At the end of 2015 we can look back on a significant year for hydropower, from the gathering of the sector at the World Hydropower Congress in Beijing, to the crucial Paris Agreement at COP21. Here are just some of the highlights of our travels.
International renewable energy organisations have come together at COP21 in Paris to demonstrate that reliable 100% renewable energy is not only possible, but that systems already exist today with significant potential for expansion.
On 29 November 1965, Québec revolutionised the world of electricity. Before the dignitaries present for the event, the world’s first 735-kV high-voltage line was commissioned. This innovation, which was closely followed by the international scientific community, would soon transform Québec’s energy development.
Achieving the goal of a world supplied by 100% renewable energy will require a clear understanding of how different renewable energy technologies can work together to provide reliable energy systems.
This side event brings together five renewable energy technology organisations, representing solar, wind, geothermal, hydro, and bioenergy, to provide case studies and best practices of cities, regions, and countries where various high-penetration combinations of renewable energy technologies are working together.
|Date:||Mon, 12/07/2015 - 11:30 to 13:00|
|Location:||Blue Zone, Side Event Room 3, COP21 UNFCCC, Paris|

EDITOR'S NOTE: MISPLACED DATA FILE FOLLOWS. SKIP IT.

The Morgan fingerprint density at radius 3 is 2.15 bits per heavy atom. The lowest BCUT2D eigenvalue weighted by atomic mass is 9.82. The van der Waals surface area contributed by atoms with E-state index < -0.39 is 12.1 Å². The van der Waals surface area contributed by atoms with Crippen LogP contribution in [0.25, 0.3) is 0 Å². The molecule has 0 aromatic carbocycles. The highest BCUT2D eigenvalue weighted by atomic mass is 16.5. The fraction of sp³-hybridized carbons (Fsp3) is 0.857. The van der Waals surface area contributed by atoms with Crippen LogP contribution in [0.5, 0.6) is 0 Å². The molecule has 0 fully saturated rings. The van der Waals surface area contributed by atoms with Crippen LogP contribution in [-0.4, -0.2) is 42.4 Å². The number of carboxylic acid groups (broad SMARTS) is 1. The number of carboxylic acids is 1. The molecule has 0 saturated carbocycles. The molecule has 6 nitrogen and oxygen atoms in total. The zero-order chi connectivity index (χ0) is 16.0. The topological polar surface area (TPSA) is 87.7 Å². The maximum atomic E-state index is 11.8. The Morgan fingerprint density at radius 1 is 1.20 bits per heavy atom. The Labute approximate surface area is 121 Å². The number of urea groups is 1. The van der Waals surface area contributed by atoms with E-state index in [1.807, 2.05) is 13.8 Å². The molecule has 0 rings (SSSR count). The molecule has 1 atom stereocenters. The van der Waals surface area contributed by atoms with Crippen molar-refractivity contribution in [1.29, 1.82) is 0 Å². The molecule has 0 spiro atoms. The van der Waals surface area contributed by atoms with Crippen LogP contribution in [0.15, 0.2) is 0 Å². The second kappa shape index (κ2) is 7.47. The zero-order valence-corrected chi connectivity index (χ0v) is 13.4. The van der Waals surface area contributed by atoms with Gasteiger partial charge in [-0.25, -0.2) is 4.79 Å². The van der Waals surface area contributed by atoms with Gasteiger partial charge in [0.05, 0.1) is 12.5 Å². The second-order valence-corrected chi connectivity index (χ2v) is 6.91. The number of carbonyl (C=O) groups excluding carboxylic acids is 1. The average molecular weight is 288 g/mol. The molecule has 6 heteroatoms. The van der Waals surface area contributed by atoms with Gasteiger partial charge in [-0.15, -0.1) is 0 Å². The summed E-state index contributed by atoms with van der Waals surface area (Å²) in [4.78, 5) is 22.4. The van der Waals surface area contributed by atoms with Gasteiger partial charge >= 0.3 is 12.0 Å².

On Wednesday 2 December we hosted a webinar that provided an overview of the IHA/UNESCO project on the GHG status of freshwater reservoirs, an introduction to the G-res tool, as well as the opportunity for partcipants to pose questions to the tool's developers.
Mitigation of climate change is one of the most important areas for sustainable development, and measuring the relative contribution of harmful greenhouse gas (GHG) emissions is now an expectation in all sectors.
On Thursday 26 November we hosted a webinar entitled Climate resilience: what does it mean for the hydropower sector? In this video, you can watch the full recording.
The webinar brought together experts from IHA and the World Bank Group to present the results of a survey and the outcomes of a recent workshop on the topic.
Future changes in temperature and precipitation are likely to have impacts, not only on individual hydropower projects but across entire water and energy systems. Developers, investors, governments and other stakeholders involved in hydropower need to make decisions to ensure that both infrastructure and systems are resilient to a range of possible future conditions.
|Date:||Thu, 11/26/2015 - 14:00 to 15:00|
Representatives of IHA corporate members EDF and K-Water have been re-elected to the World Water Council Board of Governors, at the council’s 7th General Assembly on 12–14 November.
The fifth International Training Workshop on Planning, Construction and Operation Management of Small and Medium Hydropower Stations was recently held in Changsha, the capital of central China’s Hunan province. The three-week workshop concluded on 31 October 2015.